Monday, May 21, 2012

When kittens have kittens

Feline reproduction evolved in harsh desert environments where, despite being predators themselves, small cats tended to become the prey of larger animals. Being able to produce many offspring starting at a very young parental age was necessary in order for the survival of the species. Needless to say, the modern human-populated environs many cats today call home are a far cry from those their ancestors lived in. Which is one reason there are so many feral cats.

So, as I've written before, in the absence of any evidence that cats are banding together to start their own family-planning clinics. it falls to us -- the humans who share communities with them -- to help them out in this department. Mind you, I wish there was some way to do it that did not involve surgery, but the way things are now, the consequences for cats of not being spayed or neutered are frankly tragic. I won't go into any graphic descriptions here, as I'm sure most readers already know what I am talking about, but suffice to say that I would be totally fine with calling a moratorium on "breeding" cats until all the existing  ones get homes.

But I digress. The title of this post refers to a situation that I've seen happen -- or almost happen -- more than once in the local colony. Right now there's a beautiful, TINY tabby cat named Bella (Matt named her, and no, he was not making a 'Twilight' reference!) who currently looks like she's managed to swallow a whole cantaloupe. Unfortunately I have no pictures of her yet but I will try and get one. According to Matt's mom, Bella has been hanging around the house a lot lately (very common when female cats are 'nesting' -- even feral ones will tend to become much braver around humans if they see putting up with us as a sensible tradeoff for the safety of their babies).

I don't know how old she is, but probably under a year -- I'd guess seven months or thereabouts.  She's one of the little females that managed to evade the last round of trapping, and who then seemed to disappear for a while, only to show up quite thoroughly gravid. Still, her overall body size (aside from her belly) looks like that of about a typical four month old kitten, probably because this is not even her first litter. She's had at least one prior to this, though Matt's mom found the resultant kittens after they were born and they appeared to have either been stillborn or just too small to have managed to live a day.

But in any event, while I know some cats are just genetically small, I suspect that Bella's size is largely due to growth attenuation caused by early pregnancy and consequent nutrient deprivation. I have no idea if this impending batch of kittens will be born viable but either way, I plan on making sure it is her last litter...that way she might at least get to finish growing up herself. All I can think of when I see her is how there but for the grace of chance goes Cora -- who herself first went into heat at a mere 4 months of age!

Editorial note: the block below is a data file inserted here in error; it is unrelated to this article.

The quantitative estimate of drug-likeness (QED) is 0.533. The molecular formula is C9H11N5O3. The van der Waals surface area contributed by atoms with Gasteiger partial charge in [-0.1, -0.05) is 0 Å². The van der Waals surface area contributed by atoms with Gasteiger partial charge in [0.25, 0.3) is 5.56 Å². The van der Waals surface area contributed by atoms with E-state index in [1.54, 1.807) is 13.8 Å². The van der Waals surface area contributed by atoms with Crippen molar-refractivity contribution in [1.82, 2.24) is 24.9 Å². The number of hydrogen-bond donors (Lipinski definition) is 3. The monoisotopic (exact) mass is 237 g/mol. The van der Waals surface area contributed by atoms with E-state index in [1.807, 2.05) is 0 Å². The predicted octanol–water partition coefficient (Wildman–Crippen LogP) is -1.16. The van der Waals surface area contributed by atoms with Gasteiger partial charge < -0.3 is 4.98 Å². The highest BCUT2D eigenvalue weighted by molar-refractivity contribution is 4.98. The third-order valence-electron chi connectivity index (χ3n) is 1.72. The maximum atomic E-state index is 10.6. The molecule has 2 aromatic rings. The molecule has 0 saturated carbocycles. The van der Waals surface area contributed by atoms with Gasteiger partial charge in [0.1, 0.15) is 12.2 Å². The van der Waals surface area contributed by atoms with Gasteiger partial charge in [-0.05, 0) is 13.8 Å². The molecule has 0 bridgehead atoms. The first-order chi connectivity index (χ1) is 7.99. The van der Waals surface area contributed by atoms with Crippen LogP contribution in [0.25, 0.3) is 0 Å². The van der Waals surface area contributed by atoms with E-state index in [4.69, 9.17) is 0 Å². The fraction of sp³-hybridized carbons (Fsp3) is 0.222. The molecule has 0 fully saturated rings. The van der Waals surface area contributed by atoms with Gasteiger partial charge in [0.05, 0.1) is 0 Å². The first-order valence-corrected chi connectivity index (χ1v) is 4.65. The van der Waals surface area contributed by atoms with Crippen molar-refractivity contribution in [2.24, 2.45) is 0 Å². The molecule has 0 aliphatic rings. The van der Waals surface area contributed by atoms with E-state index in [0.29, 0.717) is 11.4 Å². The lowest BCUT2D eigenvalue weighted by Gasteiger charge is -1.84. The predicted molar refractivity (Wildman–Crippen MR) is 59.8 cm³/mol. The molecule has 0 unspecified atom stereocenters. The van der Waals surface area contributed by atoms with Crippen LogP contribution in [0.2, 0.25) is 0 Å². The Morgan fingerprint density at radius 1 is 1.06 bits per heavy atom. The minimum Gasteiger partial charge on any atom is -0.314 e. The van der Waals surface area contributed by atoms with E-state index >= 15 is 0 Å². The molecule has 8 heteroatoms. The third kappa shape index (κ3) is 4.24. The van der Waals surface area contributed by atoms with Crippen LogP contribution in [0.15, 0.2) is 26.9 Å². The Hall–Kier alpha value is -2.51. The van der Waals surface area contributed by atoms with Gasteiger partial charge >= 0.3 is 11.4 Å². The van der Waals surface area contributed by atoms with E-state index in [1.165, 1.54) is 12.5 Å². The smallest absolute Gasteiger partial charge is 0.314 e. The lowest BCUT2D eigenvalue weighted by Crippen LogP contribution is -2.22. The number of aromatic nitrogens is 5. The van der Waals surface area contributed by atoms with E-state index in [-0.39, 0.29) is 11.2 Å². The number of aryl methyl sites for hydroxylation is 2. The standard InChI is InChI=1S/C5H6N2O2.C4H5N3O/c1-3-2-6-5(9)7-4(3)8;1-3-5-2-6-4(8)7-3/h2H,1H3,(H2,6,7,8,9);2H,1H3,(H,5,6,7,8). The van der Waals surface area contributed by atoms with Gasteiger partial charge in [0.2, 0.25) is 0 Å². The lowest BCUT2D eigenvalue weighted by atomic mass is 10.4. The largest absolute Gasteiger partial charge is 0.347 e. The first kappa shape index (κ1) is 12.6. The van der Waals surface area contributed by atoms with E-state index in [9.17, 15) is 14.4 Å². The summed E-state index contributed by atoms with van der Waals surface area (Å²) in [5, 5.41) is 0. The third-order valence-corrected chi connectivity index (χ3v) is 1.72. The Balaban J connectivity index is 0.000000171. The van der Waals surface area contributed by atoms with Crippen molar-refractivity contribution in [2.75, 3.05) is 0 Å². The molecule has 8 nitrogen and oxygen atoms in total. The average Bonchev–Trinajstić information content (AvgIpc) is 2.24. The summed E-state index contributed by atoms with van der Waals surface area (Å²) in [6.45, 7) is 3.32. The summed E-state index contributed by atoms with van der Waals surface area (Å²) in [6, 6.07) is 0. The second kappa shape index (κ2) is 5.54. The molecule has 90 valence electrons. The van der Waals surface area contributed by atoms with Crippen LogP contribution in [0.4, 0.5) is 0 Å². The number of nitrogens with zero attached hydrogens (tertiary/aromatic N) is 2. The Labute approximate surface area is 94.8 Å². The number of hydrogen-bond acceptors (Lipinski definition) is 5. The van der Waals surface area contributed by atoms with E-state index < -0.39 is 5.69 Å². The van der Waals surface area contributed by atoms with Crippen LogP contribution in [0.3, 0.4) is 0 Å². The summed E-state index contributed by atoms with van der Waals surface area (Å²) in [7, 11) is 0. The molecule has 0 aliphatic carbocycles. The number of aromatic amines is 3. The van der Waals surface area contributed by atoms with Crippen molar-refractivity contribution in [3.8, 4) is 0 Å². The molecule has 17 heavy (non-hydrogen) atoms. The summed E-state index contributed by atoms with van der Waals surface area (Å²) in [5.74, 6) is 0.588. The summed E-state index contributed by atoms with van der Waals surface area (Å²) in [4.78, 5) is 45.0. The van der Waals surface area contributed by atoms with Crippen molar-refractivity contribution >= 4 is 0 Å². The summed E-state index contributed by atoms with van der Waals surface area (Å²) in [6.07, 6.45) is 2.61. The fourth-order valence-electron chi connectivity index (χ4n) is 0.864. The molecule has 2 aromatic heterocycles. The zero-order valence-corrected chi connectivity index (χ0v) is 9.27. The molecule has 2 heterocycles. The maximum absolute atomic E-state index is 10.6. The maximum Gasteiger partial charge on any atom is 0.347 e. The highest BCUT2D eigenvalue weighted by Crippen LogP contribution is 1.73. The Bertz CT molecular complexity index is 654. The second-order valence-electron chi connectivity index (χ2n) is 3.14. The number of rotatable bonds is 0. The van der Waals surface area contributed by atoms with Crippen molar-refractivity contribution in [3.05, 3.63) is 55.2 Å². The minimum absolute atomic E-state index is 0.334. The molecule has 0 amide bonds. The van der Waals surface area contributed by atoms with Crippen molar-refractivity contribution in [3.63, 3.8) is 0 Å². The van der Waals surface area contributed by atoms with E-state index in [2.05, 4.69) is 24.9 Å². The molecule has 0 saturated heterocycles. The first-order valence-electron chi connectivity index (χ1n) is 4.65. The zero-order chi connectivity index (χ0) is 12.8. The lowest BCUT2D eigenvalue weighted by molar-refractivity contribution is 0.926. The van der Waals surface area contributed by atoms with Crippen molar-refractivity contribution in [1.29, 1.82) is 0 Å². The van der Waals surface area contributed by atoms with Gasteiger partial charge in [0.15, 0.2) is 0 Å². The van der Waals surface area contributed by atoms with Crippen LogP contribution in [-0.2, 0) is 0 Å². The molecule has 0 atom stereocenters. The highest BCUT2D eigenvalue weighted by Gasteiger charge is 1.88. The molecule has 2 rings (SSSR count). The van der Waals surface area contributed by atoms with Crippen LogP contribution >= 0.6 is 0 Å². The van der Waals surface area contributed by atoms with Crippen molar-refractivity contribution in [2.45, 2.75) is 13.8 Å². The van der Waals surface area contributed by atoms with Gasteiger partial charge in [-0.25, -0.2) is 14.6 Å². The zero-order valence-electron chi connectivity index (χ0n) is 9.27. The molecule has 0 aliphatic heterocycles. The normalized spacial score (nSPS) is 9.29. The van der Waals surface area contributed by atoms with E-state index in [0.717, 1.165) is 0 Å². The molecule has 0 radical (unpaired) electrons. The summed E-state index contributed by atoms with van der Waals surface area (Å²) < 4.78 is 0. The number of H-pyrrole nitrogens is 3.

1. Even if the cats are not feral, but live in a household with humans, early pregnancies in cats are fairly common - because the "owners" think that a cat can't get pregnant before they are 6 months old or so. Our third kitten we adopted came from such an early litter...

  2. streepie: Yes, you're right about early pregnancies being common in non-feral cats as well. That's actually a major contributor to the feral population in the first place. I.e., human adopts kitten, kitten reaches puberty and either manages to escape the house in the throes of hormonal motivation or is banished to the yard (this seems to be very common with male kittens, who are exiled for spraying indoors). Then the kittens have kittens outdoors, who become the founding generation for a neighborhood feral colony (or simply add to an existing colony).

    It amazes me (as you point out) how many people don't even realize how young cats can get pregnant. With Cora it was absolutely unmistakable when she went into heat, as she was rolling around on the floor, dragging herself along objects, sticking her rear in people's faces and howling. But when people don't know that it's even possible for a 4 month old cat to enter estrus they won't necessarily attribute what they're seeing to the right cause. I read an advice column thing once where someone was worried that their 6 month old kitten (who, from the description, was *definitely* in heat) had broken her tail due to how she was acting.

    I've also encountered people who think that cats won't mate with relatives, when in reality of course cat culture holds to no such taboos. And so on. Bottom line for me...TNR is very important, but so is (a) making sure people who choose to adopt cats understand the particularities of feline reproduction and (b) increasing the availability of free and low-cost spay/neuter clinics (and making sure information about them is proliferated throughout the community).


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